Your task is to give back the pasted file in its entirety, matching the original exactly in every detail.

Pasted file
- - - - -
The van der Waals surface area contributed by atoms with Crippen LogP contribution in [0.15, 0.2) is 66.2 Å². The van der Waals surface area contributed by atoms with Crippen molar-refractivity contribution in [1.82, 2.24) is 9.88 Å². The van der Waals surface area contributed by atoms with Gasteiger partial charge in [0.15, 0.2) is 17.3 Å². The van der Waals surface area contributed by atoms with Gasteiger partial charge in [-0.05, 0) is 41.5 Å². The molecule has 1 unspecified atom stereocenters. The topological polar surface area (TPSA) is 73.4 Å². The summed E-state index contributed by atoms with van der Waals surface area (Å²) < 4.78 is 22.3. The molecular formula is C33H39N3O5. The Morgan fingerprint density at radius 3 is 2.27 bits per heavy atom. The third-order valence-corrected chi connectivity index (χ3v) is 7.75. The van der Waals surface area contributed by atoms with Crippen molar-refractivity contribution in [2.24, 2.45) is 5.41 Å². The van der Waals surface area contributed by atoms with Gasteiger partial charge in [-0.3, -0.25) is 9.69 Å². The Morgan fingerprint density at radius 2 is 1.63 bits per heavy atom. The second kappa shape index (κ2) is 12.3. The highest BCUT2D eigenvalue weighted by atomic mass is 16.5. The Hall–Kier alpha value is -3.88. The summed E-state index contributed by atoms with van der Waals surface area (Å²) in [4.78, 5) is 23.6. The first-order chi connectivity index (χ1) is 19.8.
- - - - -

The van der Waals surface area contributed by atoms with Crippen LogP contribution in [0.15, 0.2) is 66.2 Å². The van der Waals surface area contributed by atoms with Crippen molar-refractivity contribution in [1.82, 2.24) is 9.88 Å². The van der Waals surface area contributed by atoms with Gasteiger partial charge in [0.15, 0.2) is 17.3 Å². The van der Waals surface area contributed by atoms with Gasteiger partial charge in [-0.05, 0) is 41.5 Å². The molecule has 1 unspecified atom stereocenters. The topological polar surface area (TPSA) is 73.4 Å². The summed E-state index contributed by atoms with van der Waals surface area (Å²) < 4.78 is 22.3. The molecular formula is C33H39N3O5. The Morgan fingerprint density at radius 3 is 2.27 bits per heavy atom. The third-order valence-corrected chi connectivity index (χ3v) is 7.75. The van der Waals surface area contributed by atoms with Crippen molar-refractivity contribution in [2.24, 2.45) is 5.41 Å². The van der Waals surface area contributed by atoms with Gasteiger partial charge in [-0.3, -0.25) is 9.69 Å². The Morgan fingerprint density at radius 2 is 1.63 bits per heavy atom. The second kappa shape index (κ2) is 12.3. The highest BCUT2D eigenvalue weighted by atomic mass is 16.5. The Hall–Kier alpha value is -3.88. The summed E-state index contributed by atoms with van der Waals surface area (Å²) in [4.78, 5) is 23.6. The first-order chi connectivity index (χ1) is 19.8.